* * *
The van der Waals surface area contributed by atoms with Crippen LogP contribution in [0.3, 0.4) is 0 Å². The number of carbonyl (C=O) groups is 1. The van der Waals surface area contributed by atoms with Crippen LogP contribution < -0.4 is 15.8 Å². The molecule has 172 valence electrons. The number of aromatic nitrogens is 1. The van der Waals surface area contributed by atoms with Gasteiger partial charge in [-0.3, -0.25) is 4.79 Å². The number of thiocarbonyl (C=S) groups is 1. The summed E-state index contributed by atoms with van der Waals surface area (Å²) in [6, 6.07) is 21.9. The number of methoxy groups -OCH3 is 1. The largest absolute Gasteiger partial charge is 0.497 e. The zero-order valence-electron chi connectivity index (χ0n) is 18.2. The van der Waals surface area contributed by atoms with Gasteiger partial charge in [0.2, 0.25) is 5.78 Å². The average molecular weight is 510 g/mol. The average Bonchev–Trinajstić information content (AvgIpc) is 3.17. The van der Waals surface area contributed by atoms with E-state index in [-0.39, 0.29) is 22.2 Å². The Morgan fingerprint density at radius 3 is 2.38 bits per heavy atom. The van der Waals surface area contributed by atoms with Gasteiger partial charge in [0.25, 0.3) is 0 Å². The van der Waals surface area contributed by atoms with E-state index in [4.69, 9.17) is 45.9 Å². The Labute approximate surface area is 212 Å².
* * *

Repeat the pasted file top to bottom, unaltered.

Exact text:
The van der Waals surface area contributed by atoms with Crippen LogP contribution in [0.3, 0.4) is 0 Å². The number of carbonyl (C=O) groups is 1. The van der Waals surface area contributed by atoms with Crippen LogP contribution < -0.4 is 15.8 Å². The molecule has 172 valence electrons. The number of aromatic nitrogens is 1. The van der Waals surface area contributed by atoms with Gasteiger partial charge in [-0.3, -0.25) is 4.79 Å². The number of thiocarbonyl (C=S) groups is 1. The summed E-state index contributed by atoms with van der Waals surface area (Å²) in [6, 6.07) is 21.9. The number of methoxy groups -OCH3 is 1. The largest absolute Gasteiger partial charge is 0.497 e. The zero-order valence-electron chi connectivity index (χ0n) is 18.2. The van der Waals surface area contributed by atoms with Gasteiger partial charge in [0.2, 0.25) is 5.78 Å². The average molecular weight is 510 g/mol. The average Bonchev–Trinajstić information content (AvgIpc) is 3.17. The van der Waals surface area contributed by atoms with E-state index in [-0.39, 0.29) is 22.2 Å². The Morgan fingerprint density at radius 3 is 2.38 bits per heavy atom. The van der Waals surface area contributed by atoms with Gasteiger partial charge in [0.25, 0.3) is 0 Å². The van der Waals surface area contributed by atoms with E-state index in [4.69, 9.17) is 45.9 Å². The Labute approximate surface area is 212 Å².